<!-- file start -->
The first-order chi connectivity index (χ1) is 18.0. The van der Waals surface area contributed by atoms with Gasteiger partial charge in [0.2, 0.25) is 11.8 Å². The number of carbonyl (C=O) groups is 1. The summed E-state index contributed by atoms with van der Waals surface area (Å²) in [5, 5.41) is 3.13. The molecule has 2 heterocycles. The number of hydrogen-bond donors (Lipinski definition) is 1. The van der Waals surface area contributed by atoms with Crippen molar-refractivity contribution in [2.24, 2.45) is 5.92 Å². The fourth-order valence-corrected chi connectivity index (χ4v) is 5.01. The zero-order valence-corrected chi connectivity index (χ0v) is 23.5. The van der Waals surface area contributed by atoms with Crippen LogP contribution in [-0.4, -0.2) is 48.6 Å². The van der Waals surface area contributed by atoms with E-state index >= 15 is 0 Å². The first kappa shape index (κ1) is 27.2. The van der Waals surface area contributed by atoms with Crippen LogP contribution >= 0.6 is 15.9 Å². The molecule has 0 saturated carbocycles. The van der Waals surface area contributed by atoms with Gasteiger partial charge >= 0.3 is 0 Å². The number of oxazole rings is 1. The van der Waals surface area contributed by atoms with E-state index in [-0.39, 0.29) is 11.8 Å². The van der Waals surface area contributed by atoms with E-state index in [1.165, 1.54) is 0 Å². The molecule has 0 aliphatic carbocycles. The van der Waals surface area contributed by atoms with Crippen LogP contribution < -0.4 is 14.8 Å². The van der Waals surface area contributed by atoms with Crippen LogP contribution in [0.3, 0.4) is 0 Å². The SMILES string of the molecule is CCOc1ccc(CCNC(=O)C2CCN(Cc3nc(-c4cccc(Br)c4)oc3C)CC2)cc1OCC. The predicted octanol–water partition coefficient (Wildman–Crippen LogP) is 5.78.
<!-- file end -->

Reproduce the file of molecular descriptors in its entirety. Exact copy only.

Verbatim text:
The first-order chi connectivity index (χ1) is 18.0. The van der Waals surface area contributed by atoms with Gasteiger partial charge in [0.2, 0.25) is 11.8 Å². The number of carbonyl (C=O) groups is 1. The summed E-state index contributed by atoms with van der Waals surface area (Å²) in [5, 5.41) is 3.13. The molecule has 2 heterocycles. The number of hydrogen-bond donors (Lipinski definition) is 1. The van der Waals surface area contributed by atoms with Crippen molar-refractivity contribution in [2.24, 2.45) is 5.92 Å². The fourth-order valence-corrected chi connectivity index (χ4v) is 5.01. The zero-order valence-corrected chi connectivity index (χ0v) is 23.5. The van der Waals surface area contributed by atoms with Crippen LogP contribution in [-0.4, -0.2) is 48.6 Å². The van der Waals surface area contributed by atoms with E-state index >= 15 is 0 Å². The first kappa shape index (κ1) is 27.2. The van der Waals surface area contributed by atoms with Crippen LogP contribution >= 0.6 is 15.9 Å². The molecule has 0 saturated carbocycles. The van der Waals surface area contributed by atoms with Gasteiger partial charge >= 0.3 is 0 Å². The number of oxazole rings is 1. The van der Waals surface area contributed by atoms with E-state index in [-0.39, 0.29) is 11.8 Å². The van der Waals surface area contributed by atoms with E-state index in [1.165, 1.54) is 0 Å². The molecule has 0 aliphatic carbocycles. The van der Waals surface area contributed by atoms with Crippen LogP contribution < -0.4 is 14.8 Å². The van der Waals surface area contributed by atoms with Crippen LogP contribution in [0.3, 0.4) is 0 Å². The SMILES string of the molecule is CCOc1ccc(CCNC(=O)C2CCN(Cc3nc(-c4cccc(Br)c4)oc3C)CC2)cc1OCC. The predicted octanol–water partition coefficient (Wildman–Crippen LogP) is 5.78.